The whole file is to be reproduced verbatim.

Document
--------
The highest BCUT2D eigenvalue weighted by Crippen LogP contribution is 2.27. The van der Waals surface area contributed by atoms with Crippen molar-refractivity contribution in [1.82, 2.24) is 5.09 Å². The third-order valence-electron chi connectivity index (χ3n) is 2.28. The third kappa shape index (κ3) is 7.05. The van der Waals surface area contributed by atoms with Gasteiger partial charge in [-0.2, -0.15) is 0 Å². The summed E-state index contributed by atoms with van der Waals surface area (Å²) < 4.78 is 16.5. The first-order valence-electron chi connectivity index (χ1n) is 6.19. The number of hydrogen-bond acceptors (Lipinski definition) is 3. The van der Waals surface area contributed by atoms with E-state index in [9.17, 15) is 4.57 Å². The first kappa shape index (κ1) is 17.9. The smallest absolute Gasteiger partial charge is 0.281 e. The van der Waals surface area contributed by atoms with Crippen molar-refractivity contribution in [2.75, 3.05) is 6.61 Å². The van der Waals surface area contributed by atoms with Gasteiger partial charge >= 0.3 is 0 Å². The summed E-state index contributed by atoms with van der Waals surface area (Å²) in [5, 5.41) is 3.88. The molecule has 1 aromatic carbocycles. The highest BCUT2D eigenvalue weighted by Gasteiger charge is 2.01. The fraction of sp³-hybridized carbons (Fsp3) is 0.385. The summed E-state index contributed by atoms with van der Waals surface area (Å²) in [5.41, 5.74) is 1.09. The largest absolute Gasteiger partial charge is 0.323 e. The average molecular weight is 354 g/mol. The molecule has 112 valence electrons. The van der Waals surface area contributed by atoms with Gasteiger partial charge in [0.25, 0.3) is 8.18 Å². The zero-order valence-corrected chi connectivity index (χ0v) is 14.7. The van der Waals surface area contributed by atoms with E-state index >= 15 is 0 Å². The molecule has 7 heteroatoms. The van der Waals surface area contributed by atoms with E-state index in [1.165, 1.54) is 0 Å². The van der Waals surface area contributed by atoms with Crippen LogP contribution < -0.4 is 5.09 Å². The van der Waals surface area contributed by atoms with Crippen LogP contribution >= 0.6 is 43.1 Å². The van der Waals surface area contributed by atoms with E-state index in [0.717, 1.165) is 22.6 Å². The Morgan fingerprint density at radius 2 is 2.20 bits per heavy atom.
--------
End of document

The highest BCUT2D eigenvalue weighted by Crippen LogP contribution is 2.27. The van der Waals surface area contributed by atoms with Crippen molar-refractivity contribution in [1.82, 2.24) is 5.09 Å². The third-order valence-electron chi connectivity index (χ3n) is 2.28. The third kappa shape index (κ3) is 7.05. The van der Waals surface area contributed by atoms with Gasteiger partial charge in [-0.2, -0.15) is 0 Å². The summed E-state index contributed by atoms with van der Waals surface area (Å²) < 4.78 is 16.5. The first-order valence-electron chi connectivity index (χ1n) is 6.19. The number of hydrogen-bond acceptors (Lipinski definition) is 3. The van der Waals surface area contributed by atoms with E-state index in [9.17, 15) is 4.57 Å². The first kappa shape index (κ1) is 17.9. The smallest absolute Gasteiger partial charge is 0.281 e. The van der Waals surface area contributed by atoms with Crippen molar-refractivity contribution in [2.75, 3.05) is 6.61 Å². The van der Waals surface area contributed by atoms with Gasteiger partial charge >= 0.3 is 0 Å². The summed E-state index contributed by atoms with van der Waals surface area (Å²) in [5, 5.41) is 3.88. The molecule has 1 aromatic carbocycles. The highest BCUT2D eigenvalue weighted by Gasteiger charge is 2.01. The fraction of sp³-hybridized carbons (Fsp3) is 0.385. The summed E-state index contributed by atoms with van der Waals surface area (Å²) in [5.41, 5.74) is 1.09. The largest absolute Gasteiger partial charge is 0.323 e. The average molecular weight is 354 g/mol. The molecule has 112 valence electrons. The van der Waals surface area contributed by atoms with Gasteiger partial charge in [0.25, 0.3) is 8.18 Å². The zero-order valence-corrected chi connectivity index (χ0v) is 14.7. The van der Waals surface area contributed by atoms with E-state index >= 15 is 0 Å². The molecule has 7 heteroatoms. The van der Waals surface area contributed by atoms with E-state index in [1.165, 1.54) is 0 Å². The van der Waals surface area contributed by atoms with Crippen LogP contribution < -0.4 is 5.09 Å². The van der Waals surface area contributed by atoms with Crippen LogP contribution >= 0.6 is 43.1 Å². The van der Waals surface area contributed by atoms with E-state index in [0.717, 1.165) is 22.6 Å². The Morgan fingerprint density at radius 2 is 2.20 bits per heavy atom.